I've been so deeply devoted to my process-oriented, non-objective painting that it was difficult to switch gears to take on a very straightforward, heavily art-directed, figurative commission. There was very little freedom here for play, or spontaneity. helps pay the bills, and it's either this or bar-tending.

The commission was for a new cardiology wing in a medical center, so the client requested paintings of middle-aged and multi-generational people, of diverse ethnicity, with dogs, in a park-like setting, enjoying light activities. Colors were to match the decor - carpets, fabrics, etc. No drippy red paint...this is a hospital! In fact, only use red as an accent. No backs to the viewer - all figures should be facing the viewer, or at least a three-quarter view. (this was a new one for me) The overall feeling should be uplifting, optimistic. Limit the texture, limit the abstraction. (Limit the pleasure!) I soon found myself researching daiquiri recipes.

Not really. Actually, I just reverted to my inner illustrator, and the years I worked for publishers, ad-agencies, etc., and committed to making this client happy. So, we started with rough sketches. This is basically me asking the question, "is this what you had in mind?"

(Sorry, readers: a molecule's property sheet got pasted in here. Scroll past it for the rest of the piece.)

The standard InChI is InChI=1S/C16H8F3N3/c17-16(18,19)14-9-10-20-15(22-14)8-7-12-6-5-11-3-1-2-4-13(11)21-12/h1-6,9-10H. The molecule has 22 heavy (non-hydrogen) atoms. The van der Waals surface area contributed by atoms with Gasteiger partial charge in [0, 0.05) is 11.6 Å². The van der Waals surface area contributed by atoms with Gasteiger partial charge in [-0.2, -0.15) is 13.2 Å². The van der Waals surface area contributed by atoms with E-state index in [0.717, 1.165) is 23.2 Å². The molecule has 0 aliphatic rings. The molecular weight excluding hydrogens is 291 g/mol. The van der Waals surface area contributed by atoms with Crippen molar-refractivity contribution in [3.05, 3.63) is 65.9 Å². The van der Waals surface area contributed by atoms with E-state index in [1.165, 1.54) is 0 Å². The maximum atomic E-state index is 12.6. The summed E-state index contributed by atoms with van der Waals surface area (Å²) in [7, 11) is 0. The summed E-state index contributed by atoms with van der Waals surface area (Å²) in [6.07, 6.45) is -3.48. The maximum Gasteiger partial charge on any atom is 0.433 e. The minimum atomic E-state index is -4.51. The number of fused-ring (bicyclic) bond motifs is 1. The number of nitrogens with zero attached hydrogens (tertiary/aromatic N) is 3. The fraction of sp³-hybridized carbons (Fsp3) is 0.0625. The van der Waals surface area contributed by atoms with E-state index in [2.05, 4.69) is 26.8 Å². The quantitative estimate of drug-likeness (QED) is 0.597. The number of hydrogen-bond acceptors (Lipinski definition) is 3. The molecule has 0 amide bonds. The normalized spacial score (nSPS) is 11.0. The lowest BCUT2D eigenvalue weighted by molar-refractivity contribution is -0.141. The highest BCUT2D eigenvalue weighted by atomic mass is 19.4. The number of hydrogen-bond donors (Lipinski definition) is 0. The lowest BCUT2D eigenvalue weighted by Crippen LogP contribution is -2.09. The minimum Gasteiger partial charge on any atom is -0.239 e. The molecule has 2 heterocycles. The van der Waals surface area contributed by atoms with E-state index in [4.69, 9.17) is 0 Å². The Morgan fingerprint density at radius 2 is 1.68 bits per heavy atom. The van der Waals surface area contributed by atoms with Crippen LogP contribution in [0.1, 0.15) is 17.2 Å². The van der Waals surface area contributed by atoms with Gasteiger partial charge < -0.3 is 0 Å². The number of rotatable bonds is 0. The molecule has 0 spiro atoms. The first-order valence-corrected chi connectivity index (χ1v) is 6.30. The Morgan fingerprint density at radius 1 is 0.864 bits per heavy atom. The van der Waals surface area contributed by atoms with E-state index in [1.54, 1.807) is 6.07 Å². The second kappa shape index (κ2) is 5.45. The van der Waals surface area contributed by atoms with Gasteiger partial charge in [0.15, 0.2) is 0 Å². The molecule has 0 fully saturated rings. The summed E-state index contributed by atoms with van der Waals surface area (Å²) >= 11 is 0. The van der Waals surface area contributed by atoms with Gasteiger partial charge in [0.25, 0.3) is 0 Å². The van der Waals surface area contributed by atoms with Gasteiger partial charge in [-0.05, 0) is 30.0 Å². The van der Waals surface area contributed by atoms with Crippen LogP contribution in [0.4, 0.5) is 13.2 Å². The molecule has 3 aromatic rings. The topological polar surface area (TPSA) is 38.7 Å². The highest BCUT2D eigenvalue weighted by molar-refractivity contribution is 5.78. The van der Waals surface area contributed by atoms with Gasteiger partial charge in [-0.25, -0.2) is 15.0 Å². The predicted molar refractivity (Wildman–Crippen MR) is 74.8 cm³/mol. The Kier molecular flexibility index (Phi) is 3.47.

Once we established the general compositions for each piece, I set about to make them come to life. I know what a middle-aged body looks like. Unfortunately. I will admit to having some fun with this part though...


I was able to arrange my figures exactly how I liked, light them, and choose from a variety of angles to view and sketch again. Color sketches, rendered a little more precisely, allow the client to confirm that I heard what they said.    


Apparently I didn't, as the sketches came back with a list of corrections. This normal, and if you're an illustrator, you don't take this stuff personally. It's just you can give your client exactly what they're paying you good money to do. Tone down those colors (especially reds), reduce the areas with patterns, add another dog, use more yellows and greens (client prefers spring to autumn), lighter, brighter, fresher palette.


With final images of the finished work approved, the paintings are shipped to the customer. Yay! They are happy, and I have money in the bank to pay the rent so that I can do what I truly love....spatter drippy red paint over highly textured, completely unplanned, complex compositions of ambiguous shapes and marks that I dreamed up as I went along. 

Susan Melrath